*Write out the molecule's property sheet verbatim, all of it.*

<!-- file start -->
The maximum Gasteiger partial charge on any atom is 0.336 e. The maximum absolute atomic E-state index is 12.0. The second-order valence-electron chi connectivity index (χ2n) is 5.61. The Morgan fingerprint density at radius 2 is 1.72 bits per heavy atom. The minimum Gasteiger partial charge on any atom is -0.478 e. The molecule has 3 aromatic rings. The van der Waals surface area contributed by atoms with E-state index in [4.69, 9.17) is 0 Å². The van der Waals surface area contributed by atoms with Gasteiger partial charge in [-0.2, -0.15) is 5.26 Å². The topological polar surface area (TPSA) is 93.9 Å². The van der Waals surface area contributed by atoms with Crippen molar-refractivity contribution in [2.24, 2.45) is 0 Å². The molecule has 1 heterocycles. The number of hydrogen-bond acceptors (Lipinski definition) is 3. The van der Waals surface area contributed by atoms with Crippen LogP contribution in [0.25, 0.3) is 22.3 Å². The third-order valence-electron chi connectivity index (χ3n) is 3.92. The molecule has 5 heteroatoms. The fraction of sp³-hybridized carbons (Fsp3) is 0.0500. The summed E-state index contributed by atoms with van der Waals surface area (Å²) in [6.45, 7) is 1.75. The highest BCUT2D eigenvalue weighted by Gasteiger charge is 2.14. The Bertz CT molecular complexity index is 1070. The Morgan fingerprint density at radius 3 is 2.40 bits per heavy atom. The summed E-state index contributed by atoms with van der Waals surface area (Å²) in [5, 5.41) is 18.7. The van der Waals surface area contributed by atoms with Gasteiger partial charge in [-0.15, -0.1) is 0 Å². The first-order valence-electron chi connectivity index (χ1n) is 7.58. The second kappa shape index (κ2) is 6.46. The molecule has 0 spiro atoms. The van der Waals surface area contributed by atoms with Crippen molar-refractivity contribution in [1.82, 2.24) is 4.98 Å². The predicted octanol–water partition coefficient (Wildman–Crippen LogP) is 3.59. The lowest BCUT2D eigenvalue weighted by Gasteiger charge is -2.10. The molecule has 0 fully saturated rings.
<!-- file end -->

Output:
The maximum Gasteiger partial charge on any atom is 0.336 e. The maximum absolute atomic E-state index is 12.0. The second-order valence-electron chi connectivity index (χ2n) is 5.61. The Morgan fingerprint density at radius 2 is 1.72 bits per heavy atom. The minimum Gasteiger partial charge on any atom is -0.478 e. The molecule has 3 aromatic rings. The van der Waals surface area contributed by atoms with E-state index in [4.69, 9.17) is 0 Å². The van der Waals surface area contributed by atoms with Gasteiger partial charge in [-0.2, -0.15) is 5.26 Å². The topological polar surface area (TPSA) is 93.9 Å². The van der Waals surface area contributed by atoms with Crippen molar-refractivity contribution in [2.24, 2.45) is 0 Å². The molecule has 1 heterocycles. The number of hydrogen-bond acceptors (Lipinski definition) is 3. The van der Waals surface area contributed by atoms with Crippen LogP contribution in [0.25, 0.3) is 22.3 Å². The third-order valence-electron chi connectivity index (χ3n) is 3.92. The molecule has 5 heteroatoms. The fraction of sp³-hybridized carbons (Fsp3) is 0.0500. The summed E-state index contributed by atoms with van der Waals surface area (Å²) in [6.45, 7) is 1.75. The highest BCUT2D eigenvalue weighted by Gasteiger charge is 2.14. The Bertz CT molecular complexity index is 1070. The Morgan fingerprint density at radius 3 is 2.40 bits per heavy atom. The summed E-state index contributed by atoms with van der Waals surface area (Å²) in [5, 5.41) is 18.7. The van der Waals surface area contributed by atoms with Gasteiger partial charge in [-0.15, -0.1) is 0 Å². The first-order valence-electron chi connectivity index (χ1n) is 7.58. The second kappa shape index (κ2) is 6.46. The molecule has 0 spiro atoms. The van der Waals surface area contributed by atoms with Crippen molar-refractivity contribution in [1.82, 2.24) is 4.98 Å². The predicted octanol–water partition coefficient (Wildman–Crippen LogP) is 3.59. The lowest BCUT2D eigenvalue weighted by Gasteiger charge is -2.10. The molecule has 0 fully saturated rings.